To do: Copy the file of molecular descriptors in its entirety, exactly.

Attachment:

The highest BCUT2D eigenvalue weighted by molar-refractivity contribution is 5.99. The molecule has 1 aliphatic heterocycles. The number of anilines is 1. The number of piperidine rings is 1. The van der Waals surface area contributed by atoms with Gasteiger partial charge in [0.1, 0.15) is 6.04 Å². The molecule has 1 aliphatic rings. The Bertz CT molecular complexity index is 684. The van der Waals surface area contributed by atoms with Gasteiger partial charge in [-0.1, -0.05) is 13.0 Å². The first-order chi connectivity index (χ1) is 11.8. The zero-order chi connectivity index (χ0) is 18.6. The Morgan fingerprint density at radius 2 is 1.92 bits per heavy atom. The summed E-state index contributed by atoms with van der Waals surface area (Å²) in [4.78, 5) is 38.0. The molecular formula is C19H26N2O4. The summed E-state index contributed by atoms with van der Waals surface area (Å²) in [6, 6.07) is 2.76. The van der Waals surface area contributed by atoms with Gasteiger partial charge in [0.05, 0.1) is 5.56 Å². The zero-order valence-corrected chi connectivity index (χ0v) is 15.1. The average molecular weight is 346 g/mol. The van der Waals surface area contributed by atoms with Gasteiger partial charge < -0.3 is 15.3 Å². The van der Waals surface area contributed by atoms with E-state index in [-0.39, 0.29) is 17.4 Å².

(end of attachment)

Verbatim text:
The highest BCUT2D eigenvalue weighted by molar-refractivity contribution is 5.99. The molecule has 1 aliphatic heterocycles. The number of anilines is 1. The number of piperidine rings is 1. The van der Waals surface area contributed by atoms with Gasteiger partial charge in [0.1, 0.15) is 6.04 Å². The molecule has 1 aliphatic rings. The Bertz CT molecular complexity index is 684. The van der Waals surface area contributed by atoms with Gasteiger partial charge in [-0.1, -0.05) is 13.0 Å². The first-order chi connectivity index (χ1) is 11.8. The zero-order chi connectivity index (χ0) is 18.6. The Morgan fingerprint density at radius 2 is 1.92 bits per heavy atom. The summed E-state index contributed by atoms with van der Waals surface area (Å²) in [4.78, 5) is 38.0. The molecular formula is C19H26N2O4. The summed E-state index contributed by atoms with van der Waals surface area (Å²) in [6, 6.07) is 2.76. The van der Waals surface area contributed by atoms with Gasteiger partial charge in [0.05, 0.1) is 5.56 Å². The zero-order valence-corrected chi connectivity index (χ0v) is 15.1. The average molecular weight is 346 g/mol. The van der Waals surface area contributed by atoms with Gasteiger partial charge < -0.3 is 15.3 Å². The van der Waals surface area contributed by atoms with E-state index in [-0.39, 0.29) is 17.4 Å².